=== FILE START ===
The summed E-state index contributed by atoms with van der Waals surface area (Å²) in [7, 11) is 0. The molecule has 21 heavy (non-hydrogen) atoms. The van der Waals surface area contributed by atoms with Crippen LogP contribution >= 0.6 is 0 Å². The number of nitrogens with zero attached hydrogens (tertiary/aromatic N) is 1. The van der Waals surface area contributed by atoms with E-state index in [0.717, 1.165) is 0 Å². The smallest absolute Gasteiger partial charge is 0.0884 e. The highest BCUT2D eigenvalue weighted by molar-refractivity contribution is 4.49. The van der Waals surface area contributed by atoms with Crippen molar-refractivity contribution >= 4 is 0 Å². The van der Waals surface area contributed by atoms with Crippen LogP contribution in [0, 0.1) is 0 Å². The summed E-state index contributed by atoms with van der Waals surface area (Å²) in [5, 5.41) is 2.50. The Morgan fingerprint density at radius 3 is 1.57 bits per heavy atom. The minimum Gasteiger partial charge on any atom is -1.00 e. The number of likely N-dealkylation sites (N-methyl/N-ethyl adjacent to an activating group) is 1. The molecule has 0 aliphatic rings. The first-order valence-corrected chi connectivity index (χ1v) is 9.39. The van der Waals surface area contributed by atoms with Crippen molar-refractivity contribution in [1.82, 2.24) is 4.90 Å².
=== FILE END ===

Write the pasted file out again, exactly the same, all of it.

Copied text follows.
The summed E-state index contributed by atoms with van der Waals surface area (Å²) in [7, 11) is 0. The molecule has 21 heavy (non-hydrogen) atoms. The van der Waals surface area contributed by atoms with Crippen LogP contribution >= 0.6 is 0 Å². The number of nitrogens with zero attached hydrogens (tertiary/aromatic N) is 1. The van der Waals surface area contributed by atoms with E-state index in [0.717, 1.165) is 0 Å². The smallest absolute Gasteiger partial charge is 0.0884 e. The highest BCUT2D eigenvalue weighted by molar-refractivity contribution is 4.49. The van der Waals surface area contributed by atoms with Crippen molar-refractivity contribution >= 4 is 0 Å². The van der Waals surface area contributed by atoms with Crippen LogP contribution in [0, 0.1) is 0 Å². The summed E-state index contributed by atoms with van der Waals surface area (Å²) in [5, 5.41) is 2.50. The Morgan fingerprint density at radius 3 is 1.57 bits per heavy atom. The minimum Gasteiger partial charge on any atom is -1.00 e. The number of likely N-dealkylation sites (N-methyl/N-ethyl adjacent to an activating group) is 1. The molecule has 0 aliphatic rings. The first-order valence-corrected chi connectivity index (χ1v) is 9.39. The van der Waals surface area contributed by atoms with Crippen molar-refractivity contribution in [1.82, 2.24) is 4.90 Å².